If you haven’t yet read this “engaging volume that eschews stereotypical stories about the experience of the South Asian diaspora in Britain” then now is the time to order the book or download it.

Buy Love Across A Broken Map from Dahlia Publishing or Amazon.

​Also available at the wonderful Daunt Books, Marylebone, London.

Kindle Edition (available in the UK, US, India, and worldwide)

Reviews of the anthology:
The Short Story
Byte The Book
Desi Lekh
The Book Review India
Confluence Magazine

An extract from the beginning of James Holden’s review in The Short Story:

In one of the short stories in this collection by The Whole Kahani, a character is asked whether she feels English, British or Indian. ‘“Wholly of one culture? A bit of both? Disconnected from both?”’ To which the narrator responds:
‘“I think of myself as multifaceted, blessed. I am not A or B; I am A+B, I am lucky to draw the best from both cultures.”’*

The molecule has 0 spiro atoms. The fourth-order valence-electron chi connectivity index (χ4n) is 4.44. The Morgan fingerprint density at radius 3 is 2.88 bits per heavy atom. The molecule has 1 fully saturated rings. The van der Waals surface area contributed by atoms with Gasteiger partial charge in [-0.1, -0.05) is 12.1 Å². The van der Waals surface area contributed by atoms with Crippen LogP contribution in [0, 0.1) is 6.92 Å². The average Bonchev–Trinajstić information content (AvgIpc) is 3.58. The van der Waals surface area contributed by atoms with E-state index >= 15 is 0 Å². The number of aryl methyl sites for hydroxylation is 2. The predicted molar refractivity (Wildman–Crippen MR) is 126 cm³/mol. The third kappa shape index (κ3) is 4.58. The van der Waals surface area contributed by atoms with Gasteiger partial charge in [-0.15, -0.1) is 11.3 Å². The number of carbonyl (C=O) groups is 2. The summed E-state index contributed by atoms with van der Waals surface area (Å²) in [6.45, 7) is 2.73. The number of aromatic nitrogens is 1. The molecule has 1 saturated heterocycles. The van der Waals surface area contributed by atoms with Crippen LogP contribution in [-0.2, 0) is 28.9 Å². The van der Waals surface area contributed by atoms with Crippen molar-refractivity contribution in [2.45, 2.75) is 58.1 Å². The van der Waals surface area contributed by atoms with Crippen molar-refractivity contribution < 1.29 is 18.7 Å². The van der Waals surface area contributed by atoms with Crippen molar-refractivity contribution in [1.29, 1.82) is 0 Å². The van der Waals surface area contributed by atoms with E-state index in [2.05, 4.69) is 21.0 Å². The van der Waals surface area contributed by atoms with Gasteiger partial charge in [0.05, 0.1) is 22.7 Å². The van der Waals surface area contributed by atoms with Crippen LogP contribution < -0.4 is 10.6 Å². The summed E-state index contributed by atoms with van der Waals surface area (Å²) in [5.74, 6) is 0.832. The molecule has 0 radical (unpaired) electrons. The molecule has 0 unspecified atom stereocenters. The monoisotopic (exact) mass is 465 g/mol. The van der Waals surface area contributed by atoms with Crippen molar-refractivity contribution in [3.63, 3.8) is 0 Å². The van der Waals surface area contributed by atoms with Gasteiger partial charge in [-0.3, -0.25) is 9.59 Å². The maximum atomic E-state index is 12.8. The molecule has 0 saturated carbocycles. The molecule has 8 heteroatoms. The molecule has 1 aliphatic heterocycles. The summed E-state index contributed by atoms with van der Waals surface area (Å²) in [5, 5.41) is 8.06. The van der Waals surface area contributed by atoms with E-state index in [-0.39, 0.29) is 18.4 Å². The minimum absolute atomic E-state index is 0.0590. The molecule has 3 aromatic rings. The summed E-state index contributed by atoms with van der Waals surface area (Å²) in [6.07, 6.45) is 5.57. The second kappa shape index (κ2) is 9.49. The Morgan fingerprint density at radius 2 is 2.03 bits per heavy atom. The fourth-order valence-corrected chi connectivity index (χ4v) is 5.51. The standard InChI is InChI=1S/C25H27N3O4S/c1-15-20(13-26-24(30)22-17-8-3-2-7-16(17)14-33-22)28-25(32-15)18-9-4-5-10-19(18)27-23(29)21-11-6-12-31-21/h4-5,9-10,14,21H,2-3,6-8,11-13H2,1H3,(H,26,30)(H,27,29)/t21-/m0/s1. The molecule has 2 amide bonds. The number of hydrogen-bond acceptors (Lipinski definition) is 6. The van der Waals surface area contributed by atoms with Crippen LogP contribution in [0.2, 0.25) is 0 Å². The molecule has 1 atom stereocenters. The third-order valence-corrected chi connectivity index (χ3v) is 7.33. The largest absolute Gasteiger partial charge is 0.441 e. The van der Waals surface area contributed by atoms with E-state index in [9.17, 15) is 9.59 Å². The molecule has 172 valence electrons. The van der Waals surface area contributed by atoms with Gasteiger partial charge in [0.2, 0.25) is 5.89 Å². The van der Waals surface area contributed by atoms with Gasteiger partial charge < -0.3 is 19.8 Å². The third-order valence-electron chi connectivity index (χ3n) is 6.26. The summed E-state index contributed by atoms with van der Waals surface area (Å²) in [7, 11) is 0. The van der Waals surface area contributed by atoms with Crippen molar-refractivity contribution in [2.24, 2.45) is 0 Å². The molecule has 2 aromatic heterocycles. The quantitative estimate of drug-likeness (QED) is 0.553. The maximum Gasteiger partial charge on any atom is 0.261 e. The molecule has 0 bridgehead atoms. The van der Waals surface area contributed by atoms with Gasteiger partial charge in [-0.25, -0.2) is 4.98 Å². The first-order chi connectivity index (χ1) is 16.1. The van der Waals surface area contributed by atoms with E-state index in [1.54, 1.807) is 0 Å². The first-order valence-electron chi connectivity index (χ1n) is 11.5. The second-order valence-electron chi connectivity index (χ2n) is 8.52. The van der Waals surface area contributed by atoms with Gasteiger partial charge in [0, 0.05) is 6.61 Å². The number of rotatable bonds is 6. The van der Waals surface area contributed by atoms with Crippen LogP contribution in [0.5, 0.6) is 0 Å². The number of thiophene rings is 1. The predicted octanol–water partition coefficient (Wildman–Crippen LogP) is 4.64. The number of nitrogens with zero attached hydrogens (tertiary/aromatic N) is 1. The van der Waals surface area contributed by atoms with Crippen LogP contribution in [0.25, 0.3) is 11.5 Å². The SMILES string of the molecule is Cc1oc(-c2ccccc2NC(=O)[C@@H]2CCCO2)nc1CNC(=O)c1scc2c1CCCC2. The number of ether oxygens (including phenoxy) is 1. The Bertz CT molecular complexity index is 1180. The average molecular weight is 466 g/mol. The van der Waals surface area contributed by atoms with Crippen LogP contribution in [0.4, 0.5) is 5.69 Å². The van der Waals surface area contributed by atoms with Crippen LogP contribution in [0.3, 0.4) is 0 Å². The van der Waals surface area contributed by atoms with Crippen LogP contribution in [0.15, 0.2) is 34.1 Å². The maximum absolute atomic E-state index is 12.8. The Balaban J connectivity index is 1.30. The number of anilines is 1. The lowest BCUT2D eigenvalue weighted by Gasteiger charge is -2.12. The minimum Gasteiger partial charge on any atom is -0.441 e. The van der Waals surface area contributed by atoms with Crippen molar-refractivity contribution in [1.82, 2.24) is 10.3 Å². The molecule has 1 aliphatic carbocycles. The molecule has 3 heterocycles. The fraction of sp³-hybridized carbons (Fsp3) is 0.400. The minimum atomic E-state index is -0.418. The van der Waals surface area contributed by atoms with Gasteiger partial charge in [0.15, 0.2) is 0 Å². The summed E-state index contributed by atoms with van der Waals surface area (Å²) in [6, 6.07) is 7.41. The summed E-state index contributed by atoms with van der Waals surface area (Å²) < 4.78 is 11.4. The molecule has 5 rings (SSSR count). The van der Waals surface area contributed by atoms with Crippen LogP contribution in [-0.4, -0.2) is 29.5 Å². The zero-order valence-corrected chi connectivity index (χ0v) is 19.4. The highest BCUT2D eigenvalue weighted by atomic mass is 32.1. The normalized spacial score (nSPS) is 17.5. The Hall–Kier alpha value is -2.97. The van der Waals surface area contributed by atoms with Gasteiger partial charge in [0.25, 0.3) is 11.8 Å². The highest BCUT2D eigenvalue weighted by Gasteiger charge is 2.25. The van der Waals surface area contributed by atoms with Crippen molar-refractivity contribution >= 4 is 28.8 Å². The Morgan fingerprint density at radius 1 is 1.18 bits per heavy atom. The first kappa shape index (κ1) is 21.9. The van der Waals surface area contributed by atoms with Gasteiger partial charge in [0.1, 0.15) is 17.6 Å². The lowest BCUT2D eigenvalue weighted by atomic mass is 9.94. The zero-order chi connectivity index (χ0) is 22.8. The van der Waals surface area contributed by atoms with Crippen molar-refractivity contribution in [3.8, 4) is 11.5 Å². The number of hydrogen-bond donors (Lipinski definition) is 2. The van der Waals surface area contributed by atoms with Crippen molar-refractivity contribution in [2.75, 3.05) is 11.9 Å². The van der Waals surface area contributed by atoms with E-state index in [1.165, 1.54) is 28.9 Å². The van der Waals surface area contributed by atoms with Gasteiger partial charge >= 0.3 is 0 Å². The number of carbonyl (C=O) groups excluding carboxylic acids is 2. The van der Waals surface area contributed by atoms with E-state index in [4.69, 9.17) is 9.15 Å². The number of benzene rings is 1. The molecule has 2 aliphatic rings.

This exchange underscores the central mission of The Whole Kahani, a collective of British fiction writers of South Asian origin, who aim to ‘give a new voice to old stories and increase the visibility of South Asian writers in Britain.

*story excerpt from ‘Three Singers’ by Kavita A. Jindal

The review goes on to state:

‘Three Singers’ by Kavita A. Jindal similarly inhabits a culturally specific space, telling the story of a pair of twin sisters who attend an Indian classical choir, but Jindal subverts this by locating the class in a London church. It’s also one of the only stories to explicitly address issues of identity, exploring what it means to be mixed race, as well as telling a touching story of twin sisters competing for love.